3 Bold Ideas of 2006 – December 25, 2006
December 25, 2006
Filed under Features
They were bold. They were cutting edge. And best of all, they have given a select few powersports dealers across the nation a legitimate shot at higher profits.
Through dozens of conversations with dealers last year,
Powersports Business identified a host of interesting ideas. Many of these we shared with you through our Power Profiles. A select few of these ideas we’ve watched closely to determine if they were more than just good ideas, but actual difference
makers or even money makers. Here are three such bold ideas that meet that criteria.
A change in management philosophy
Britt Motorsports, Wilmington, N.C.
Improve staff leadership by going outside the dealership to recruit highly experienced managers. It sounds simple, but it’s hardly an industry norm for smaller dealers who face a huge obstacle in considering such a move: higher salaries.
About the initiative
Scott Britt was changing from a “mom and pop” sized store of 9,500 square feet in Wilmington, N.C., to a “big box” store that was nearly three times that large. “I knew in order to pay for the big box, I had to install some new horsepower within management,” Britt said. Previously, the North Carolina dealer principal would sometimes use the “last man standing” management philosophy, meaning he would turn to a veteran employee and say, “Somebody left and you’re the guy who’s been here the longest. Would you consider the position?” This spring, Britt went outside his dealership to find management candidates with proven experience. Mainly he used online job sites, including motorcycleindustryjobs.com, to find candidates. He ended up hiring five parts department managers and one service manager from as far away as New Jersey and Alaska. That meant Britt not only had to pay relocation costs, but also his salary expense grew by up to $10,000 per manager. In return, Britt started his new store with a group of highly experienced managers that he could expect infinitely more from.
The bulk of Britt’s new management hires were for his parts and accessory department, which he radically changed from having one manager to having several managers, each of whom specializes in a certain segment. “A guy who comes in looking for a dirt bike really does not care about a street bike,” Britt said. “And the guy who is looking at a Jet Ski could not care about a four-wheeler. Well, I feel that employees run the same game,” noting that “everybody is an enthusiast for one segment of the industry.”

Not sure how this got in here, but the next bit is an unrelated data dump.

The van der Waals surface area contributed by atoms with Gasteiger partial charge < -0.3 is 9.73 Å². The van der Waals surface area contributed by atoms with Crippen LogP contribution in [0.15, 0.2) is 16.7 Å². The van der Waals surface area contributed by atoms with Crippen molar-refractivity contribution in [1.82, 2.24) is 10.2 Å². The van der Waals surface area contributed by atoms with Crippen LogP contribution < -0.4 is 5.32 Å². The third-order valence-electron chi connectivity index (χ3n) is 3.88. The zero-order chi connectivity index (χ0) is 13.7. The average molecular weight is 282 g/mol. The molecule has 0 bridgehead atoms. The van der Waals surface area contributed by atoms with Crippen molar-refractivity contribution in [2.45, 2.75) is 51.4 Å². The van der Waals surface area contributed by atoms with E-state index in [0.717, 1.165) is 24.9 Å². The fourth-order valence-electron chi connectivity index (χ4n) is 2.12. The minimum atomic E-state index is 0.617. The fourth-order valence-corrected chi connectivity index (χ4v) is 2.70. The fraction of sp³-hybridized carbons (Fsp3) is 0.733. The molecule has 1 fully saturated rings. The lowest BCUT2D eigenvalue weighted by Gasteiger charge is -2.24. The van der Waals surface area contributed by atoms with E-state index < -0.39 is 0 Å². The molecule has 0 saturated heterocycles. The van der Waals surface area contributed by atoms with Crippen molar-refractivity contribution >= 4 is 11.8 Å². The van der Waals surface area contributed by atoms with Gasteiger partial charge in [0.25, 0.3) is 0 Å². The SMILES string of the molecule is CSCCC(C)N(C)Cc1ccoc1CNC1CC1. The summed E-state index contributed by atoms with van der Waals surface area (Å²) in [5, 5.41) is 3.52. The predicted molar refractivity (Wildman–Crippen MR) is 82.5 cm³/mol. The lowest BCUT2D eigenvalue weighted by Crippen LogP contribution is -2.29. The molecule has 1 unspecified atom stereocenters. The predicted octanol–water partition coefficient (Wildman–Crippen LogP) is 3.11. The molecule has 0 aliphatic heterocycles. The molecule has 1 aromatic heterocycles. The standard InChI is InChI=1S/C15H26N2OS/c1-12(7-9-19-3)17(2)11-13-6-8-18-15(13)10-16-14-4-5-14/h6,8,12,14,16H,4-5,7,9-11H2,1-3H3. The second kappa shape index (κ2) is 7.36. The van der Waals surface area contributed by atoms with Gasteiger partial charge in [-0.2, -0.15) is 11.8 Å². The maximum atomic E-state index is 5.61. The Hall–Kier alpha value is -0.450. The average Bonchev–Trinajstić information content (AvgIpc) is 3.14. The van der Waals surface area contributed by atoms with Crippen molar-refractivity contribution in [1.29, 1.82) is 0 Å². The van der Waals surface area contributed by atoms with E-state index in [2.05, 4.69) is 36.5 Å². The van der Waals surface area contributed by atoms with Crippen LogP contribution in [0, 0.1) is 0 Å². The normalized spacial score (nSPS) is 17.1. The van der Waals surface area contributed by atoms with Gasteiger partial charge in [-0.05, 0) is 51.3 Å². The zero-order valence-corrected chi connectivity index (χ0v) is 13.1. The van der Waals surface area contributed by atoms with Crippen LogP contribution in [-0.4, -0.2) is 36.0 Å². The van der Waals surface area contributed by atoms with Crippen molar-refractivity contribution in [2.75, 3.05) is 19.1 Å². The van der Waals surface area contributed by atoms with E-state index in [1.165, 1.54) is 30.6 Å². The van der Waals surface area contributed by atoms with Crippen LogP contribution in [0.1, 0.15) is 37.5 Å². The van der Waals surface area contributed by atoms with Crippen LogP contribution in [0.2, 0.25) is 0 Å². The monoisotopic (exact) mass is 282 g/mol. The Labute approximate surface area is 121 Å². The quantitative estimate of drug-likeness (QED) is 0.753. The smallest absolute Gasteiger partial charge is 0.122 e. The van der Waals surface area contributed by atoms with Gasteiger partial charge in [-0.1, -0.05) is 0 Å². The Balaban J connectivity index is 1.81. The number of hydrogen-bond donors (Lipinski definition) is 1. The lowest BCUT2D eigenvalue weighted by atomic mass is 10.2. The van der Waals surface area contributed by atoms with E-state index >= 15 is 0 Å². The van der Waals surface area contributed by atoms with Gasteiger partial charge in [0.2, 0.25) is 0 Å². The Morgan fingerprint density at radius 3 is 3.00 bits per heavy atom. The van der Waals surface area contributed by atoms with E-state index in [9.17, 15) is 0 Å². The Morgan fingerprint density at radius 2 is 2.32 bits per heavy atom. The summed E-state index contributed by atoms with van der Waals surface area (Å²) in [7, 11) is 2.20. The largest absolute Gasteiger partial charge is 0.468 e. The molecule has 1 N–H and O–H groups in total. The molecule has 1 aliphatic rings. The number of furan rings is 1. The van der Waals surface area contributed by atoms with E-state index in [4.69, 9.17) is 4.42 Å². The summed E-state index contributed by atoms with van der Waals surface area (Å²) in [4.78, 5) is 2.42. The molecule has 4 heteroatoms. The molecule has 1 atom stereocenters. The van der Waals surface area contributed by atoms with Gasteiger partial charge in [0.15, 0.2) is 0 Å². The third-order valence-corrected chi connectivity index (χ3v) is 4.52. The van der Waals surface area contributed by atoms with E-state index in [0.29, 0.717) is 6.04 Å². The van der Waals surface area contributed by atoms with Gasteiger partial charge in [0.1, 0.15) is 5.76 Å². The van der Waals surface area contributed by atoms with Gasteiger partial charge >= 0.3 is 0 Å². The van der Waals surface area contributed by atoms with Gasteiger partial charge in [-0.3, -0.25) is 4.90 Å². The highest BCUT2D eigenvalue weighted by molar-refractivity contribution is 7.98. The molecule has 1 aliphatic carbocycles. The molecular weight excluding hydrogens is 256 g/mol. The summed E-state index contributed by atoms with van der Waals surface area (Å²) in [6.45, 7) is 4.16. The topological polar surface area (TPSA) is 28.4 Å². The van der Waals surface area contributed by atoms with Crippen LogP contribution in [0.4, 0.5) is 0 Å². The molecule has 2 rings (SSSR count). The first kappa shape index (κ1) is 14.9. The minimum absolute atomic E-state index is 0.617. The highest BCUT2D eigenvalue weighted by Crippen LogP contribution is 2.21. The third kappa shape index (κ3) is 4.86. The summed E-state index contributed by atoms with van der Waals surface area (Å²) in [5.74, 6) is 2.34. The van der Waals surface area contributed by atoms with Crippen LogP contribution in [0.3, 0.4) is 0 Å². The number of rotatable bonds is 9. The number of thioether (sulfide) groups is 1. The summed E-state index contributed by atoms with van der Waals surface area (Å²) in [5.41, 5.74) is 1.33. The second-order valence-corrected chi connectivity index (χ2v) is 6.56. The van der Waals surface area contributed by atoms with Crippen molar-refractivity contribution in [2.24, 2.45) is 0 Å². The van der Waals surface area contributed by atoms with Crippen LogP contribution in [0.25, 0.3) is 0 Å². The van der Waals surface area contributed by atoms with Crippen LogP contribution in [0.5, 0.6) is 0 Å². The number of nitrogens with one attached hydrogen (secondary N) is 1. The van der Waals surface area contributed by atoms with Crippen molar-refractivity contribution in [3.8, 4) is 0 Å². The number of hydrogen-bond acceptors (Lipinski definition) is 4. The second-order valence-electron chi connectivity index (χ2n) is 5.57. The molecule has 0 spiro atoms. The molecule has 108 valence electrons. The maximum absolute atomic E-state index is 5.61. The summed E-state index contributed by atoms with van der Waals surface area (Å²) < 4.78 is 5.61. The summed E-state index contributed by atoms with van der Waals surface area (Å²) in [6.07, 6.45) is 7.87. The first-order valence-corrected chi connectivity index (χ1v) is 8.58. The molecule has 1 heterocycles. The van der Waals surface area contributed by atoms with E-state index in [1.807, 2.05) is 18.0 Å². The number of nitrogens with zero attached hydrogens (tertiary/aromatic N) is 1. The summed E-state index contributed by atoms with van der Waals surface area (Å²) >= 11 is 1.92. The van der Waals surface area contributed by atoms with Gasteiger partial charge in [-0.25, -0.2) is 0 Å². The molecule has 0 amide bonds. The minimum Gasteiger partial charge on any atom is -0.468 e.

To accomplish that specialty manager concept with experienced leaders, Britt had to dramatically boost his payroll. His parts department payroll went from 30 percent of profit to 65 percent with the new hires. That number, however, has swiftly fallen to 38 percent in the first 60 days of the new Wilmington dealership as P&A sales have risen substantially.
“I know things are going in the right direction,” Britt said. “It’s just taking effort from myself to help monitor and help bring these people in as one, and help spot the problems” and figure out how to correct them.
What have been the difficulties?
“Certainly communication has been the biggest challenge so far with having five people with five sets of ideas,” Britt said of his parts and accessory department. “I don’t have the ability to pull a manager up here and say, ‘Here’s what we need to work on; here’s what I need you to go do.’” Now, it’s pulling together five managers, one or two of whom may be busy with a consumer at any given time. Learning how to fully take advantage of communication tools, including e-mail blasts, has helped set up team meetings, Britt said.
If you were to start this initiative today,
what would you change?
Britt, who owns three other stores in addition to Wilmington and a custom bike shop, couldn’t think of any. “Right now, I’m very pleased with the whole program,” he said.
The Good, Better, Best Tire Program
Beaverton Honda-Yamaha, Beaverton, Ore.
Increase tire sales by putting together a program that is easy for the service department to sell and easy for the consumer to use and understand.
About the program
Consumers are given three choices: the good (a low-end tire), the better (a mid-level product), and the best (a high-end tire). They’re also provided a list that shows the installed price of each of the three options for each tire size. At Beaverton, the program resulted in a significant change in the parts and service departments. Previously, a consumer would hear from the service department that their tire was wearing and that they should consider buying a new one. They would then be directed to the parts counter to look at new tires. But sometimes the consumer would get sidetracked and not purchase a tire or after looking at a barrage of tire choices, would end up going home and studying tires over the Internet and then buying a set online. The good, better, best program was designed to keep the entire process — inspecting the old tire and selling a new one — in the service department to stop the loss in sales. To do that, General Manager Jerry Lenz worked with two distributors to provide three tire brands (Shinko is good, Dunlop is better and Michelin is best), heavily stocking those brands and then reducing or getting rid of other brands.